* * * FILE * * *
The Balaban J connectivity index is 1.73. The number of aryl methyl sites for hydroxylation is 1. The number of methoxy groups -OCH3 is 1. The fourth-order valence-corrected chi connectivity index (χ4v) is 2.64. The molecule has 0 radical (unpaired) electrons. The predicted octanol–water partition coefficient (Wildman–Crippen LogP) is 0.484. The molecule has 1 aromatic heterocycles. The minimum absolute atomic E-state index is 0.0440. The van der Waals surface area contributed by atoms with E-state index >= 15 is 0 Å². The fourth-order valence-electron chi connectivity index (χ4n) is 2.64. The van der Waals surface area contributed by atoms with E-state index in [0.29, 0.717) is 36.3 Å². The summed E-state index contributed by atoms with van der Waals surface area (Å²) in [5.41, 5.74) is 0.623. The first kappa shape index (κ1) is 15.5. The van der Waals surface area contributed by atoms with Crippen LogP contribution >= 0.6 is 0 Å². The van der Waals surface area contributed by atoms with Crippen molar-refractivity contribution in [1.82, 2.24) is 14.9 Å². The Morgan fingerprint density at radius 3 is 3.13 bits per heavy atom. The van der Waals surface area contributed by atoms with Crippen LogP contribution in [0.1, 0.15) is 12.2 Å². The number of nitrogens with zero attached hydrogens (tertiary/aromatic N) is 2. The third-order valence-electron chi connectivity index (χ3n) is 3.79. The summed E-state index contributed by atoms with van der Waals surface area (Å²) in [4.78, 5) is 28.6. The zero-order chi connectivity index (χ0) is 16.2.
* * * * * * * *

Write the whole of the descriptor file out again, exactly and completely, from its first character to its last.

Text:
The Balaban J connectivity index is 1.73. The number of aryl methyl sites for hydroxylation is 1. The number of methoxy groups -OCH3 is 1. The fourth-order valence-corrected chi connectivity index (χ4v) is 2.64. The molecule has 0 radical (unpaired) electrons. The predicted octanol–water partition coefficient (Wildman–Crippen LogP) is 0.484. The molecule has 1 aromatic heterocycles. The minimum absolute atomic E-state index is 0.0440. The van der Waals surface area contributed by atoms with E-state index >= 15 is 0 Å². The fourth-order valence-electron chi connectivity index (χ4n) is 2.64. The van der Waals surface area contributed by atoms with E-state index in [0.29, 0.717) is 36.3 Å². The summed E-state index contributed by atoms with van der Waals surface area (Å²) in [5.41, 5.74) is 0.623. The first kappa shape index (κ1) is 15.5. The van der Waals surface area contributed by atoms with Crippen LogP contribution >= 0.6 is 0 Å². The van der Waals surface area contributed by atoms with Crippen molar-refractivity contribution in [1.82, 2.24) is 14.9 Å². The Morgan fingerprint density at radius 3 is 3.13 bits per heavy atom. The van der Waals surface area contributed by atoms with Crippen LogP contribution in [0.1, 0.15) is 12.2 Å². The number of nitrogens with zero attached hydrogens (tertiary/aromatic N) is 2. The third-order valence-electron chi connectivity index (χ3n) is 3.79. The summed E-state index contributed by atoms with van der Waals surface area (Å²) in [4.78, 5) is 28.6. The zero-order chi connectivity index (χ0) is 16.2.